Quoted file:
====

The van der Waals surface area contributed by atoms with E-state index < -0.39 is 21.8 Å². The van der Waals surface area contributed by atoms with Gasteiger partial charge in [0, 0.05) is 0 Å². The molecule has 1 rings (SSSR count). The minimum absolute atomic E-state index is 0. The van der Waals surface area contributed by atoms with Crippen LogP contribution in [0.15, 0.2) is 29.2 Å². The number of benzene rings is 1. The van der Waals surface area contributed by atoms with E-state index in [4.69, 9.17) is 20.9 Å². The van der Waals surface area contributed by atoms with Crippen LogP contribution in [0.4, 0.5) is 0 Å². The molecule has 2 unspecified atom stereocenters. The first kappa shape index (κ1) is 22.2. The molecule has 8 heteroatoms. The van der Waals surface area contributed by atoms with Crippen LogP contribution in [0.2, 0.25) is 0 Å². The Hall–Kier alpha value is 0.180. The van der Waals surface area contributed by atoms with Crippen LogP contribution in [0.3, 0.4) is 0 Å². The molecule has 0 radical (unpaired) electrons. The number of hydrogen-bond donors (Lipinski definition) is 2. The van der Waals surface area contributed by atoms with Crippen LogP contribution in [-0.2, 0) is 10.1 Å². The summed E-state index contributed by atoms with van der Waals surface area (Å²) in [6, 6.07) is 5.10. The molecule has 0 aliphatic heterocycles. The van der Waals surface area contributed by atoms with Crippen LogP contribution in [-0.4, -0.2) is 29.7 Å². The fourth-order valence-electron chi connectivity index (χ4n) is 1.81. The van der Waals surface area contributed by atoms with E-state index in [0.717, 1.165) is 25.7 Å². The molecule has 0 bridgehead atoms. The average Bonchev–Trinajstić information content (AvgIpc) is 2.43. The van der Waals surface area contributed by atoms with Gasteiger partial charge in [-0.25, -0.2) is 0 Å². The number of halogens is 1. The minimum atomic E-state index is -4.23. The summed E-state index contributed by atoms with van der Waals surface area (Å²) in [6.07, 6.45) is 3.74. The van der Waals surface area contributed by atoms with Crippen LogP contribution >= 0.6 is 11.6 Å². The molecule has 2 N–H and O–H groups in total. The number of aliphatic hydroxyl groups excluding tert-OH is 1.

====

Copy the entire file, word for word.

The van der Waals surface area contributed by atoms with E-state index < -0.39 is 21.8 Å². The van der Waals surface area contributed by atoms with Gasteiger partial charge in [0, 0.05) is 0 Å². The molecule has 1 rings (SSSR count). The minimum absolute atomic E-state index is 0. The van der Waals surface area contributed by atoms with Crippen LogP contribution in [0.15, 0.2) is 29.2 Å². The number of benzene rings is 1. The van der Waals surface area contributed by atoms with E-state index in [4.69, 9.17) is 20.9 Å². The van der Waals surface area contributed by atoms with Crippen LogP contribution in [0.4, 0.5) is 0 Å². The molecule has 2 unspecified atom stereocenters. The first kappa shape index (κ1) is 22.2. The molecule has 8 heteroatoms. The van der Waals surface area contributed by atoms with Crippen LogP contribution in [0.2, 0.25) is 0 Å². The Hall–Kier alpha value is 0.180. The van der Waals surface area contributed by atoms with Crippen LogP contribution in [0.3, 0.4) is 0 Å². The molecule has 0 radical (unpaired) electrons. The number of hydrogen-bond donors (Lipinski definition) is 2. The van der Waals surface area contributed by atoms with Crippen LogP contribution in [-0.2, 0) is 10.1 Å². The summed E-state index contributed by atoms with van der Waals surface area (Å²) in [6, 6.07) is 5.10. The molecule has 0 aliphatic heterocycles. The van der Waals surface area contributed by atoms with Crippen LogP contribution in [-0.4, -0.2) is 29.7 Å². The fourth-order valence-electron chi connectivity index (χ4n) is 1.81. The van der Waals surface area contributed by atoms with E-state index in [0.717, 1.165) is 25.7 Å². The molecule has 0 bridgehead atoms. The average Bonchev–Trinajstić information content (AvgIpc) is 2.43. The van der Waals surface area contributed by atoms with Gasteiger partial charge in [-0.25, -0.2) is 0 Å². The number of halogens is 1. The minimum atomic E-state index is -4.23. The summed E-state index contributed by atoms with van der Waals surface area (Å²) in [6.07, 6.45) is 3.74. The van der Waals surface area contributed by atoms with Crippen LogP contribution >= 0.6 is 11.6 Å². The molecule has 2 N–H and O–H groups in total. The number of aliphatic hydroxyl groups excluding tert-OH is 1.